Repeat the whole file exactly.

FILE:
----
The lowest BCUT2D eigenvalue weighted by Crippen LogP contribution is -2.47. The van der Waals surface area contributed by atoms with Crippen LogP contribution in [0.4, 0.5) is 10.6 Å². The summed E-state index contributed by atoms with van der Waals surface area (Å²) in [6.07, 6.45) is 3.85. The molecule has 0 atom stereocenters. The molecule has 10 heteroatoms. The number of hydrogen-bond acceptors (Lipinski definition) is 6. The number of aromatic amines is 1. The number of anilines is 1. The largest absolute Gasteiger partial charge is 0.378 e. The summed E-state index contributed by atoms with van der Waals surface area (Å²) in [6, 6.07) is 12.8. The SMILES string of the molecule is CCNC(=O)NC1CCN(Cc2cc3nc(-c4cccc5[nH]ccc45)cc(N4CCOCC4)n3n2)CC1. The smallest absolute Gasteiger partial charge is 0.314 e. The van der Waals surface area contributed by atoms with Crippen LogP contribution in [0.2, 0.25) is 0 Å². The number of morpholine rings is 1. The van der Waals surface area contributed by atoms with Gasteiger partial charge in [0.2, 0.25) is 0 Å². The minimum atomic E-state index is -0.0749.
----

The lowest BCUT2D eigenvalue weighted by Crippen LogP contribution is -2.47. The van der Waals surface area contributed by atoms with Crippen LogP contribution in [0.4, 0.5) is 10.6 Å². The summed E-state index contributed by atoms with van der Waals surface area (Å²) in [6.07, 6.45) is 3.85. The molecule has 0 atom stereocenters. The molecule has 10 heteroatoms. The number of hydrogen-bond acceptors (Lipinski definition) is 6. The number of aromatic amines is 1. The number of anilines is 1. The largest absolute Gasteiger partial charge is 0.378 e. The summed E-state index contributed by atoms with van der Waals surface area (Å²) in [6, 6.07) is 12.8. The SMILES string of the molecule is CCNC(=O)NC1CCN(Cc2cc3nc(-c4cccc5[nH]ccc45)cc(N4CCOCC4)n3n2)CC1. The smallest absolute Gasteiger partial charge is 0.314 e. The van der Waals surface area contributed by atoms with Crippen LogP contribution in [0.2, 0.25) is 0 Å². The number of morpholine rings is 1. The van der Waals surface area contributed by atoms with Gasteiger partial charge in [0.2, 0.25) is 0 Å². The minimum atomic E-state index is -0.0749.